Arthritis is a general term referring to inflammation of the joint and can range from inflammation of the synovial membrane and fibrous joint capsule, to intra-articular fractures and ligament injuries, to osteoarthritis, which is the progressive loss of articular cartilage.
It can be caused by acute trauma such as articular fracture or damage to articular cartilage, or it can result from years of wear and tear. Athletic performance horses can be susceptible to both causes, but arthritis is also found in young and senior horses. Conditions that predispose horses to arthritis are as diverse as genetics, conformation, training, trimming or shoeing, joint infections, fractures and the horse’s environment.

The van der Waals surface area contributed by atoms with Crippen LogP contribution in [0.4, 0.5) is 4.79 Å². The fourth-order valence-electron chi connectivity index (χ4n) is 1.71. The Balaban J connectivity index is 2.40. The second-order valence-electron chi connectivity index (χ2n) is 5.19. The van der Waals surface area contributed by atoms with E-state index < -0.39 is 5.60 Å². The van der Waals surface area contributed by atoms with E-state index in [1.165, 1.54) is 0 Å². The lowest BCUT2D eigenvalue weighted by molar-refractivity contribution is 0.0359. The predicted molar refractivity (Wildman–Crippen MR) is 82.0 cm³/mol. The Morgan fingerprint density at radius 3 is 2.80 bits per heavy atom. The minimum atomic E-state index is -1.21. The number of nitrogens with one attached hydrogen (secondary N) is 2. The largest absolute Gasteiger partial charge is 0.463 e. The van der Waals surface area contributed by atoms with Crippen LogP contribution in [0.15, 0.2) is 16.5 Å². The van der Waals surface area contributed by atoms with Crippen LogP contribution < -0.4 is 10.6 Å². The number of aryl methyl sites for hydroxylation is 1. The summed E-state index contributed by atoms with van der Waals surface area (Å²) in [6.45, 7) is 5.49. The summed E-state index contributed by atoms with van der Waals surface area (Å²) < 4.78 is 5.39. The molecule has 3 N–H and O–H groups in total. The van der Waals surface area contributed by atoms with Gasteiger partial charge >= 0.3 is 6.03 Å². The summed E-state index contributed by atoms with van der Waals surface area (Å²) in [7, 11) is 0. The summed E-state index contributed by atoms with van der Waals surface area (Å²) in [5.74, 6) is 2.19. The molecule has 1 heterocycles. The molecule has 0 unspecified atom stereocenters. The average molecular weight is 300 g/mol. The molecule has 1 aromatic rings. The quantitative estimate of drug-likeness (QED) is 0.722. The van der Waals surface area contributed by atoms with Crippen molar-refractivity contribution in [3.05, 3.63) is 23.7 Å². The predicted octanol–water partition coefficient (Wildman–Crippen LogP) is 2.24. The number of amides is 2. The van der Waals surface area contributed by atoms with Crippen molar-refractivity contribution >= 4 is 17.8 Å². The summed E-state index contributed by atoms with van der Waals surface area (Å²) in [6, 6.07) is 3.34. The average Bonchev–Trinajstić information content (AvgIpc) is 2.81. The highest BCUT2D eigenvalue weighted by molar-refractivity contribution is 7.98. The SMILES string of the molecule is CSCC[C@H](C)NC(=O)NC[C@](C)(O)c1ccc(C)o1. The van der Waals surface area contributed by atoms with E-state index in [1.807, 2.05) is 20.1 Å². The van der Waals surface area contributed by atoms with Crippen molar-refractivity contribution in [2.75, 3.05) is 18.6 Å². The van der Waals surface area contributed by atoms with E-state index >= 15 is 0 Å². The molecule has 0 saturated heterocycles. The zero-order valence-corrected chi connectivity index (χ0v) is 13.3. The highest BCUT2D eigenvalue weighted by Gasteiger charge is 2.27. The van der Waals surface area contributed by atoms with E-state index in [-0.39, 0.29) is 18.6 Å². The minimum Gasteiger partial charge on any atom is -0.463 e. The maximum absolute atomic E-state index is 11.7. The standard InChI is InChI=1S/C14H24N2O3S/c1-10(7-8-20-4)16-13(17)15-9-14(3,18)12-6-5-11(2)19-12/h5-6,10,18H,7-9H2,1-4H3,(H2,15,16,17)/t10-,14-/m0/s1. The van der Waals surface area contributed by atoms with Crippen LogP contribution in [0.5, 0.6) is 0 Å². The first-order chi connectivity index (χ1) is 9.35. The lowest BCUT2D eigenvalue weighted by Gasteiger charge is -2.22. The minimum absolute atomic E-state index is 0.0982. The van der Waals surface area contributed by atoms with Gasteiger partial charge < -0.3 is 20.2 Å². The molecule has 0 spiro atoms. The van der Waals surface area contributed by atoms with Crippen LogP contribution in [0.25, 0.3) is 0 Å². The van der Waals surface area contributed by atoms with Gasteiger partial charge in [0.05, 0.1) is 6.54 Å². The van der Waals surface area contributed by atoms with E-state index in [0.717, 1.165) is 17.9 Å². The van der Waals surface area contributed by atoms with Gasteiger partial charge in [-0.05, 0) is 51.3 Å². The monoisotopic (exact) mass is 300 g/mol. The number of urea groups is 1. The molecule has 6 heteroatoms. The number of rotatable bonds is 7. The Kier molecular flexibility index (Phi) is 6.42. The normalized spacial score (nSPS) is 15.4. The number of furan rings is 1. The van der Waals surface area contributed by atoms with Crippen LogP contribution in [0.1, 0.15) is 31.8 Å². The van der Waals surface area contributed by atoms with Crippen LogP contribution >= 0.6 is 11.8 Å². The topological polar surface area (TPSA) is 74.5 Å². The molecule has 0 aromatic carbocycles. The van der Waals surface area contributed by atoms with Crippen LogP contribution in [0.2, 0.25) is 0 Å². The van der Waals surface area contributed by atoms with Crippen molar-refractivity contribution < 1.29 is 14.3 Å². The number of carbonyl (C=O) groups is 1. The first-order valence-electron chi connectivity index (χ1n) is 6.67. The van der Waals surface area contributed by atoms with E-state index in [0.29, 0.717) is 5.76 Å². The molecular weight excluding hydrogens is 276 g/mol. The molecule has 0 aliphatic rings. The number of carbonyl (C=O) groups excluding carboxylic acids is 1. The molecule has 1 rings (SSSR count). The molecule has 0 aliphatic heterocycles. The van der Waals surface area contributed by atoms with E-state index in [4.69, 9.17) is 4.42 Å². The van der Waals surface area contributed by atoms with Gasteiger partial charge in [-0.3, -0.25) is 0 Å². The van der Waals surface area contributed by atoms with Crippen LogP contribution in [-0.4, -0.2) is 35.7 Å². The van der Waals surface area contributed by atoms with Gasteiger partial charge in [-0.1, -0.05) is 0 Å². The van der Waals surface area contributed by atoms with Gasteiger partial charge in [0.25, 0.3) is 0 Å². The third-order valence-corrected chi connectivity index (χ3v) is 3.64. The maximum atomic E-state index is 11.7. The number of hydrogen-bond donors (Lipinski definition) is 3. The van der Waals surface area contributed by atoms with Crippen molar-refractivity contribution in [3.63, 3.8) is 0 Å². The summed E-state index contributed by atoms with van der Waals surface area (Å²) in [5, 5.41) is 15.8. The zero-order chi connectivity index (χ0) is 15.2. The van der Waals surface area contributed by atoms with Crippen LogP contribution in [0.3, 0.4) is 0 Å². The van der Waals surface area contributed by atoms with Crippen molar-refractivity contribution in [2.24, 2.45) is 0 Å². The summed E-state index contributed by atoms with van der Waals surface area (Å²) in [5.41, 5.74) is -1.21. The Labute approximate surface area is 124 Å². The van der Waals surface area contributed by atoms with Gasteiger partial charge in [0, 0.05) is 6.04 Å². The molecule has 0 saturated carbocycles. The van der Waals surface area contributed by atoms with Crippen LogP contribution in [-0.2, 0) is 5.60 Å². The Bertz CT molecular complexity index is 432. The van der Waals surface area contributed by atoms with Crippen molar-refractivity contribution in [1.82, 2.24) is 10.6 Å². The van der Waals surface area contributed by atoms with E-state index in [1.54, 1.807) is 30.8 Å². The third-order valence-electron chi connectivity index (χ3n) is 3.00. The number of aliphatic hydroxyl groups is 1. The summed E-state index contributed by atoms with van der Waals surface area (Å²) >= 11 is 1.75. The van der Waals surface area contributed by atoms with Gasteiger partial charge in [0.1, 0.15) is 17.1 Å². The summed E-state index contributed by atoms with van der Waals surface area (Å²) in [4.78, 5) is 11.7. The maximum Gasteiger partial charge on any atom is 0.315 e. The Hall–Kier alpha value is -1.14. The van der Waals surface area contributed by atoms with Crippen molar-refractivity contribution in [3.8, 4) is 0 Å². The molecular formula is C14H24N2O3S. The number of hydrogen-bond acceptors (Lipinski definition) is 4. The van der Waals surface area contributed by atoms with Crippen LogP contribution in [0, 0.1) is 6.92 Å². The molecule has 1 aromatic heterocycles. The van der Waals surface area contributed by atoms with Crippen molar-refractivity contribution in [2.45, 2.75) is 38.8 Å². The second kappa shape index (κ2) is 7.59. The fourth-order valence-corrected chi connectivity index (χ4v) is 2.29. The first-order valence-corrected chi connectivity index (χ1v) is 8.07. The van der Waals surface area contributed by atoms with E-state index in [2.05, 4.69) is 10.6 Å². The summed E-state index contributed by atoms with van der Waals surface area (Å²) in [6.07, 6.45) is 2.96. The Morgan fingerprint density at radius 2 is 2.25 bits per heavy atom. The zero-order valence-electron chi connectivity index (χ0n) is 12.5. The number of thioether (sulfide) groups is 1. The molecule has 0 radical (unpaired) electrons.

Signs of arthritis can be a sudden lameness, or it can begin gradually with a progression from less expressive gaits to an unwillingness to perform as usual, from stiffness that goes away after warming up to increasing lameness. Diagnosis is best left up to veterinary evaluation, but an old saying that too often proves true is, “If your horse lives long enough, he will eventually get arthritis.”
If your horse is lucky enough to be the exception, count it as a blessing. But if your horse is one of so many who suffer from arthritis, now there’s something you can do to complement medical treatment. The best kept secret for helping horses with arthritis is a secret no longer.